Men get breast cancer too, and for me it’s really important that we’re part of that breast cancer awareness. – Rob
Around 150 men are diagnosed with breast cancer in Australia every year. While this is a small proportion of the total number of people diagnosed – less than 1 per cent – it’s a diagnosis that can bring very specific challenges for men.
In 2014 BCNA developed a booklet, Men get breast cancer too, for men diagnosed with breast cancer. This year, we have undertaken more work to better understand the challenges men face.
As part of this project, we interviewed five men who have had a diagnosis of breast cancer. They told us their main challenges were:
Also worrying is that men tend to be diagnosed at a later stage. This is partly because breast cancer in men is rare and awareness of it is low and, of course, because men are not included in breast screening programs.
Until recently there has not been much tailored information for men who are diagnosed with breast cancer in Australia. The lack of gender-specific information can be distressing, as men may not understand very much about breast cancer, treatments and where they can go for help. More information is now available, with BCNA’s Men get breast cancer too booklet and the publication of the book Male Breast Cancer: Taking Control by Professor John Boyages. The men we spoke to said these resources help to fill the information gap and give them more control over their cancer journeys.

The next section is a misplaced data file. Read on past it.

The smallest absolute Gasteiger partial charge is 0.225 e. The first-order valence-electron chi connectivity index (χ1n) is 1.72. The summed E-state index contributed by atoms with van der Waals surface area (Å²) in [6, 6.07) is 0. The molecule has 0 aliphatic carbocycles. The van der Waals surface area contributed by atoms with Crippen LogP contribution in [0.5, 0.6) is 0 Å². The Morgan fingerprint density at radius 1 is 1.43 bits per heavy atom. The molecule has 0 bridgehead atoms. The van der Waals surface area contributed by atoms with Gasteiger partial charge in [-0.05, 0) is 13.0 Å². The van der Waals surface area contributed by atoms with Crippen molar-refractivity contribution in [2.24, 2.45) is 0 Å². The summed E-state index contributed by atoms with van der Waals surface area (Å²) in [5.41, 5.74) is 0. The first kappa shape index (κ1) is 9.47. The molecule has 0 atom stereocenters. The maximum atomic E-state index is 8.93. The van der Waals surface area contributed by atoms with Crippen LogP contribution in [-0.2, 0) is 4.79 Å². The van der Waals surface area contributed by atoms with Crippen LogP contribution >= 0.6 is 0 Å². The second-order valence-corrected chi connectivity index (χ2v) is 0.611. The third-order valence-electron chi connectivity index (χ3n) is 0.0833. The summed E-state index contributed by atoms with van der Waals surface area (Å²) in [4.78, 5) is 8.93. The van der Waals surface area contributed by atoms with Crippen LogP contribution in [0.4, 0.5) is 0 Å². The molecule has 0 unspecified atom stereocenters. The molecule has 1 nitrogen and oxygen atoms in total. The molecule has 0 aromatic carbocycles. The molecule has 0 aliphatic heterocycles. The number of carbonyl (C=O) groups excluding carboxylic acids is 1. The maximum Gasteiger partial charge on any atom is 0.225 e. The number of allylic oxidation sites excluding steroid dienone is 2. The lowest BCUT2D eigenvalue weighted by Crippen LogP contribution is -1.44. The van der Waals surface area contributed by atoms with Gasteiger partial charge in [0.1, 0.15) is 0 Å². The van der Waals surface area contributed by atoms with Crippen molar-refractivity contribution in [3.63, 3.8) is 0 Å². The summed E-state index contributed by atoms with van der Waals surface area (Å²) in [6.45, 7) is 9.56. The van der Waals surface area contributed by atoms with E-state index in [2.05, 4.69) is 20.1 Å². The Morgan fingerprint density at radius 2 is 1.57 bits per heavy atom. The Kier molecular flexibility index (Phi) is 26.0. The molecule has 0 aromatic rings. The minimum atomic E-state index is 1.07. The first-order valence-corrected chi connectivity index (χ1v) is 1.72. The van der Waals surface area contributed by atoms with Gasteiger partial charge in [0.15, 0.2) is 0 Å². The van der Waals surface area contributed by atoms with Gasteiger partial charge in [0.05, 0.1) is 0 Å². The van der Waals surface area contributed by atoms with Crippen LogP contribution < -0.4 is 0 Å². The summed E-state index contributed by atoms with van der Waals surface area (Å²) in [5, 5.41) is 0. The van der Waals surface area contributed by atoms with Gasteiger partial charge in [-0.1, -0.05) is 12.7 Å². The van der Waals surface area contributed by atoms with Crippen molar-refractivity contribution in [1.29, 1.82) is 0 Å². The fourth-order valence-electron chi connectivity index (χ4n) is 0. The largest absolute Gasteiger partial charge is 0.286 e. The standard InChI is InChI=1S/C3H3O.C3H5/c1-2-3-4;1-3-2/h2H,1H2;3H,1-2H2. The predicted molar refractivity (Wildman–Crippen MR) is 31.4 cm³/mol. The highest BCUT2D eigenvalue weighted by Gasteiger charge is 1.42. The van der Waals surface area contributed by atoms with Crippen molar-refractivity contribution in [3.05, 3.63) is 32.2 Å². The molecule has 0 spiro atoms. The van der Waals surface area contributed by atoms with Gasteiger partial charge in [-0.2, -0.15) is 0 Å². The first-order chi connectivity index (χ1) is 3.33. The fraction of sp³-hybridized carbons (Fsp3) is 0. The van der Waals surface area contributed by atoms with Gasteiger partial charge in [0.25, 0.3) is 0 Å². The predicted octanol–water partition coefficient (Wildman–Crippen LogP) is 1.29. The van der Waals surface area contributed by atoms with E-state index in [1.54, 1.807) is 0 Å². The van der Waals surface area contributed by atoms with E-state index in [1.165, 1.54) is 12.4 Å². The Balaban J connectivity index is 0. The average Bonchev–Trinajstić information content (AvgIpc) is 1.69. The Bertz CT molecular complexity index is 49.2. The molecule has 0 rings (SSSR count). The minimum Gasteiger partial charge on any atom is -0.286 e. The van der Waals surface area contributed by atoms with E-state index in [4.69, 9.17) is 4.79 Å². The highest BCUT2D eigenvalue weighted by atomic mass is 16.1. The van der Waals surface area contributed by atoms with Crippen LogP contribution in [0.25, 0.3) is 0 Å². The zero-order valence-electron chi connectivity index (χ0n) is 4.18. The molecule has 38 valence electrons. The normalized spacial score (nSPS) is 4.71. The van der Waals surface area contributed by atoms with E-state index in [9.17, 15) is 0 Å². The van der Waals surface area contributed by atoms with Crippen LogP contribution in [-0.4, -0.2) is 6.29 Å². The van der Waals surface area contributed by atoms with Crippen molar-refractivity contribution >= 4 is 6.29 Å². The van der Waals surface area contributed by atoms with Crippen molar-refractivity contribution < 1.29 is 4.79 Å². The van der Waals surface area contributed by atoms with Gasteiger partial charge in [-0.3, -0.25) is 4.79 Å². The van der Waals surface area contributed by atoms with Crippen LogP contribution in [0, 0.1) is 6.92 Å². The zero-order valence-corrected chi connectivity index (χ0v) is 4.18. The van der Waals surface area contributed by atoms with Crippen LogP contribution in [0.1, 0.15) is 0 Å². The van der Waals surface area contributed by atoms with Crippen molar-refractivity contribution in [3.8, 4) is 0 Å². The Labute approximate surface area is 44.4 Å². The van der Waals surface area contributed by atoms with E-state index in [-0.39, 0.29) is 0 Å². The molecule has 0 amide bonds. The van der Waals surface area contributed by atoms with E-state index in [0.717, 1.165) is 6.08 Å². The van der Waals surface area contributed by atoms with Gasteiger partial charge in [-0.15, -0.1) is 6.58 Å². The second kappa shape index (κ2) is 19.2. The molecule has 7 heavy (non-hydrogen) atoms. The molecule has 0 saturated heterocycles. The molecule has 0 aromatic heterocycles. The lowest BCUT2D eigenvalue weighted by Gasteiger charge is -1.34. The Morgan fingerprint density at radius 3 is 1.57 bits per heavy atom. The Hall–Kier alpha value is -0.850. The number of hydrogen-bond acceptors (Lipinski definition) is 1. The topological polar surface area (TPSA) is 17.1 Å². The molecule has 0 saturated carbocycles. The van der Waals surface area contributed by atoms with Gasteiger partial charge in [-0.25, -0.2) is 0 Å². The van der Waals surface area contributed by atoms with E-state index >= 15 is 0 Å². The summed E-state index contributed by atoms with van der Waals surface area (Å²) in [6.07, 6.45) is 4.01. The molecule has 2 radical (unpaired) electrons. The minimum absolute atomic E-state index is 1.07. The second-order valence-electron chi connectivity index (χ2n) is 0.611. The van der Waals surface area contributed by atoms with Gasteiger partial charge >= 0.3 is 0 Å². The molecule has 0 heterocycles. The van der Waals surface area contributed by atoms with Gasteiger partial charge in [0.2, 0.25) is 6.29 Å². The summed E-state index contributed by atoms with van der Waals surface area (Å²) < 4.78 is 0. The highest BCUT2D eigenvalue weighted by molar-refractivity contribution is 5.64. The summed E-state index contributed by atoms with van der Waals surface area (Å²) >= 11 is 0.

The men we spoke to all found it valuable to connect with other men living with breast cancer, although they told us it is hard to find support groups that are tailored to their needs and that help them to feel included and comfortable. Other helpful supports included seeing a counsellor, connecting with other men around the world through online support groups, and joining recreational clubs such as dragon boating teams.
Finally, the consultation showed us that men often feel excluded from breast cancer awareness events and campaigns, either because the language used refers only to women or because of the use of the colour pink, which many men feel does not represent them.
BCNA will continue to raise awareness that men can get breast cancer. For example, we were delighted that former NSW Premier, and breast cancer survivor, Nick Greiner AC agreed to speak about his personal experience of breast cancer at our recent Sydney Pink Lady luncheon. We have also sponsored a man with breast cancer to speak at a large breast cancer conference on the Gold Coast in November.